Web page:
Personally, I’d be surprised to see McIlroy return to competitive golf this summer. As I mentioned above, ankle injuries take longer to heal than you would expect. Don’t just take it from me, but European Tour player Richie Ramsay, who endured a similar injury, also weighed in on McIlroy’s situation.

Yep, exactly. Major bummer for McIlroy.

Meanwhile, Rory’s fellow tour players have been bombarded with questions about his injury and they’ve unanimously agreed that it wasn’t foolhardy of him to have accidentally injured himself while playing a friendly game of soccer with friends.

Let’s see what the guys at the Scottish Open have had to say.

*Phil Mickelson: “I can’t talk about that for the simple reason I did it myself. ’94, I snapped my finger before the Masters skiing, and I said then, and I feel the same way now, you can’t live your life in fear. You have to enjoy the moment. I didn’t feel like anything he was doing was unnecessary risk. He was just playing around and accidents happen. People get hurt taking a shower and doing normal day-to-day things. You can’t stop living your life. It’s unfortunate that it happened. Hopefully he’ll heal soon and be back at it. If he can’t play next week, certainly by the PGA I would hope. I don’t know the specifics of that particular injury.”

*Matt Kuchar: “I’m not familiar with exactly what it is that happened to him. Never fun to miss any tournament, particularly be tough if he had to miss the British Open. But I don’t think you can stop living your life. You can’t form a bubble around yourself. It’s not as if — you know, you can walk down to the coffee shop and twist an ankle on your way down to the coffee shop. You can’t protect everything. And so I don’t think you stop doing what you’ve always done to this point. So it’s too bad, but I don’t want to say he made a terrible decision in doing what he did. It’s just bad luck and those things happen.”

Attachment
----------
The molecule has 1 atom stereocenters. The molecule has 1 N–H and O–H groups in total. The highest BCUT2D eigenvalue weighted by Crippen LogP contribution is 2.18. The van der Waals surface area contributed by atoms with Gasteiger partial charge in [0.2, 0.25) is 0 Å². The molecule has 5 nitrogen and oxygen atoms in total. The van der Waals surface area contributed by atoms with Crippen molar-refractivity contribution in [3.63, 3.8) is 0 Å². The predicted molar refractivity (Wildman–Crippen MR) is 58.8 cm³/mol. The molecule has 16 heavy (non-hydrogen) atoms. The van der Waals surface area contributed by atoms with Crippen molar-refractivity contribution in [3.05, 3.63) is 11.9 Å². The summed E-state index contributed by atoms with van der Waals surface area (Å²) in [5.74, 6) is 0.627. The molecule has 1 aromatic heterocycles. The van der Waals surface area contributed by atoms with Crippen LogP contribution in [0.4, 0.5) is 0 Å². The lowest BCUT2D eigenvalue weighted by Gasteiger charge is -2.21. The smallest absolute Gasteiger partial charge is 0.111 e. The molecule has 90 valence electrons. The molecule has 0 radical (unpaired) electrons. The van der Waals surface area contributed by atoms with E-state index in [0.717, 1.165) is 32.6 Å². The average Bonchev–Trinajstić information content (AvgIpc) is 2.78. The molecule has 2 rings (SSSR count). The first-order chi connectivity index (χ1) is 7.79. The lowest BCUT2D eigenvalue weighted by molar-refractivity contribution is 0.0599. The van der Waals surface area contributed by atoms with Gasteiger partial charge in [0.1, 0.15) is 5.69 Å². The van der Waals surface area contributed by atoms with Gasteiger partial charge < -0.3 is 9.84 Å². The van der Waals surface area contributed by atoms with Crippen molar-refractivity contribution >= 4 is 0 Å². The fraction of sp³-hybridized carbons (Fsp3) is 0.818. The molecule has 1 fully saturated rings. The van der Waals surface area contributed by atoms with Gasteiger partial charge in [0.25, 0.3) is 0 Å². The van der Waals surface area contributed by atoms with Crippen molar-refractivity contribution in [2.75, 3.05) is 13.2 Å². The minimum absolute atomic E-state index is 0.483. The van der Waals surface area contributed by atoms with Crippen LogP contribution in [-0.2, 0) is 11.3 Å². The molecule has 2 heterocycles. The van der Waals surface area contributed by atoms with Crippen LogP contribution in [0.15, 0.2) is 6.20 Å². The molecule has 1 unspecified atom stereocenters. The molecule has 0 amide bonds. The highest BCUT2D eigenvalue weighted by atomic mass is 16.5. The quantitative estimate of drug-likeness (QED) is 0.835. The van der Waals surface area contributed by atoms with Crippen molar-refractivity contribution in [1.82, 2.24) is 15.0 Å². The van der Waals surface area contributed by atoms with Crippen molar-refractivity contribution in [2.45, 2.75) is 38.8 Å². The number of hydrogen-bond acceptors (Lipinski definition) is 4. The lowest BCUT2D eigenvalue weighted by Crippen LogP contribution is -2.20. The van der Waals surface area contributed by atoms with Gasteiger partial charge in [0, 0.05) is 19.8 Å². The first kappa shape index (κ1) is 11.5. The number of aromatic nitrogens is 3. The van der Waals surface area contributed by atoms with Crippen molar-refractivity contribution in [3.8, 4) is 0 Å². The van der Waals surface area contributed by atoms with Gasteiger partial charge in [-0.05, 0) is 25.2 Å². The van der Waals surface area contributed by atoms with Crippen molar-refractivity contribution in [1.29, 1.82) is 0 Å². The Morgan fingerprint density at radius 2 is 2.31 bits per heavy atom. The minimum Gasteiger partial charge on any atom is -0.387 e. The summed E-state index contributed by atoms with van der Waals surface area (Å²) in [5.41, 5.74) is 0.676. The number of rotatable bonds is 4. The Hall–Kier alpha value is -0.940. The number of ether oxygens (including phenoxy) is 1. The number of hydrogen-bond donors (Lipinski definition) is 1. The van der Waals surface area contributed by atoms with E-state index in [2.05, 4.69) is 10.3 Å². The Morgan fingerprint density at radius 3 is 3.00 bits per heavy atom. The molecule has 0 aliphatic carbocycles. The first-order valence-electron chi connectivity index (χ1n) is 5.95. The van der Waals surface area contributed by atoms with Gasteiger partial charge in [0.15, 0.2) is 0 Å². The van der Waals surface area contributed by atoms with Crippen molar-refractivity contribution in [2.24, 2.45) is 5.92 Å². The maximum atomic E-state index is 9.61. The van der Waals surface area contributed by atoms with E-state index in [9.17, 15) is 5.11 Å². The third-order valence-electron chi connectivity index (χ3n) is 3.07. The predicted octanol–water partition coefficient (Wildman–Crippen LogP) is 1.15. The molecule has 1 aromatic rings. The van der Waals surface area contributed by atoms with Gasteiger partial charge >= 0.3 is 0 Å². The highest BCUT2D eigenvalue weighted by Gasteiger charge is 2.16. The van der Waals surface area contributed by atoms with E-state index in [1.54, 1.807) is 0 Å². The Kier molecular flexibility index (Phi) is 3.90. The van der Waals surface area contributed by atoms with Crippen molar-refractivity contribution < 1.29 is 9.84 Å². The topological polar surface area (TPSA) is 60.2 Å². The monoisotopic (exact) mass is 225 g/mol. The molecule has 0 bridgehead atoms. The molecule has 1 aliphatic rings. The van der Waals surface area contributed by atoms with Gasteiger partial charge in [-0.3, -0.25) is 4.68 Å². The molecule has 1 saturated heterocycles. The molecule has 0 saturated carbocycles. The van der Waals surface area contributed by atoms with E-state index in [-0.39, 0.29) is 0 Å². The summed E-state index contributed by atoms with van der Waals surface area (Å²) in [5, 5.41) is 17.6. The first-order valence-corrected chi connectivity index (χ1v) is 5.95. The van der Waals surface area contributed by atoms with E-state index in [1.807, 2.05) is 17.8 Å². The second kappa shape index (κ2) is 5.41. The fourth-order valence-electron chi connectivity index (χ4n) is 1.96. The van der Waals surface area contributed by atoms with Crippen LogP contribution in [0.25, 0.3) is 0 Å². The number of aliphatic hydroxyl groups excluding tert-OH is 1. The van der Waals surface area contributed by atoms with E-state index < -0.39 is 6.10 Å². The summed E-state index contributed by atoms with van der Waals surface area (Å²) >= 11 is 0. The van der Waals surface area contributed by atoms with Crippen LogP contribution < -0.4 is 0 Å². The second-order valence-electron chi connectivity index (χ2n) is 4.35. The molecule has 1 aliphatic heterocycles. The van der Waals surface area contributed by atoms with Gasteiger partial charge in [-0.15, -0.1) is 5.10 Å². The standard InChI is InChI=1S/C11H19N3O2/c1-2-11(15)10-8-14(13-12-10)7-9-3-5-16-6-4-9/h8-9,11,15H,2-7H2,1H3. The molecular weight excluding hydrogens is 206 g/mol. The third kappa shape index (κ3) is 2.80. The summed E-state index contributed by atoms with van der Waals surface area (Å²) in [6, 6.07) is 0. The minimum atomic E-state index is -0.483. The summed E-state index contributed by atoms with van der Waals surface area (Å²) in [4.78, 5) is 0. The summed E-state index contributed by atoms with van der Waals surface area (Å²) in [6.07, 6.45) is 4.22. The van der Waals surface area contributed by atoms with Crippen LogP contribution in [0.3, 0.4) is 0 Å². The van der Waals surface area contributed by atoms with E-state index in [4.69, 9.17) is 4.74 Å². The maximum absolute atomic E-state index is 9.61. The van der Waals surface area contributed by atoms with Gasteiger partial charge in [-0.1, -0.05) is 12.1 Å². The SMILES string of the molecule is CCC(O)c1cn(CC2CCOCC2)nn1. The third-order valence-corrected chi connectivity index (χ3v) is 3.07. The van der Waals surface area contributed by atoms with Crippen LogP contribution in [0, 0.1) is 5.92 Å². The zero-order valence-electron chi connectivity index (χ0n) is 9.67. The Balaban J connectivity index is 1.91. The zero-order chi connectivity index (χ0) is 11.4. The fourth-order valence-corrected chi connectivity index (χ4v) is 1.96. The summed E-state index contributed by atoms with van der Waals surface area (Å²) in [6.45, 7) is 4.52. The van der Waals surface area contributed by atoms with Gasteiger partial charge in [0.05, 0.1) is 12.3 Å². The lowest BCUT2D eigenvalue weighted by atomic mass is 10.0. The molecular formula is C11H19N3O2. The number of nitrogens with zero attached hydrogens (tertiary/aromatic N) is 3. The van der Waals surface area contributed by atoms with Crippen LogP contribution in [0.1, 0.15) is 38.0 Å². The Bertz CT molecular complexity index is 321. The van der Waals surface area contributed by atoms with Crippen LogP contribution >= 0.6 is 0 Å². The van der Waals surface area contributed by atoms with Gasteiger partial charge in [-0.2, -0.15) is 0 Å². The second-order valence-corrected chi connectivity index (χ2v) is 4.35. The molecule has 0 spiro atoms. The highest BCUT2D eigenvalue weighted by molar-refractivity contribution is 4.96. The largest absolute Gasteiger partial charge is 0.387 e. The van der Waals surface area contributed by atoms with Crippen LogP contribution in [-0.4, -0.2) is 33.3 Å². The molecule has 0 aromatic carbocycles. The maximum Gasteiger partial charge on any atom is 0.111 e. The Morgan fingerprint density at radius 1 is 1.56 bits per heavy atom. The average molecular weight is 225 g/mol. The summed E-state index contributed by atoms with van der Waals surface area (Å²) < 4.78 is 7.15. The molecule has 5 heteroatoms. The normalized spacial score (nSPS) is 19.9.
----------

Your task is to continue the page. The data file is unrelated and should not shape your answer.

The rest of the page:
*Justin Rose: “I say live your life, but I do try to stay away from dangerous stuff, too. But a game of football, that’s one of those innocuous — would I go skiing? No, I wouldn’t. Would I go waterskiing. No, probably not. But a kickaround with your mates, one of those ones — would I play tennis? Yeah, I would. So you could probably just as easy roll your ankle playing tennis as you could playing football. Yeah, it’s a tough break for him obviously especially this time of year.”

*Rickie Fowler: “I haven’t spoken to him yet, but it is unfortunate. I’m (under) the same impression, that you have to live, you can’t be too cautious. It is unfortunate and hopefully he’s back well soon…I didn’t grow up playing football. Soccer is not as big of a sport in the US, but I grew up with my fair share of action sports. That’s something that I don’t do as much now but I don’t stay away from completely. I still like to live and have a little bit of fun.”

*Marc Warren: “I think it’s just another side of Rory McIlroy’s life and what a normal person he is. That’s what the appealing thing is about him. As incredible as he is in golf and as big a superstar as he is, he’s still a normal guy at the end of the day doing normal things and going around, having a kickabout with his mates but unfortunately getting injured — inaudible — what is a job at the end of the day. It’s great to see him doing normal things as well as being a golfer.”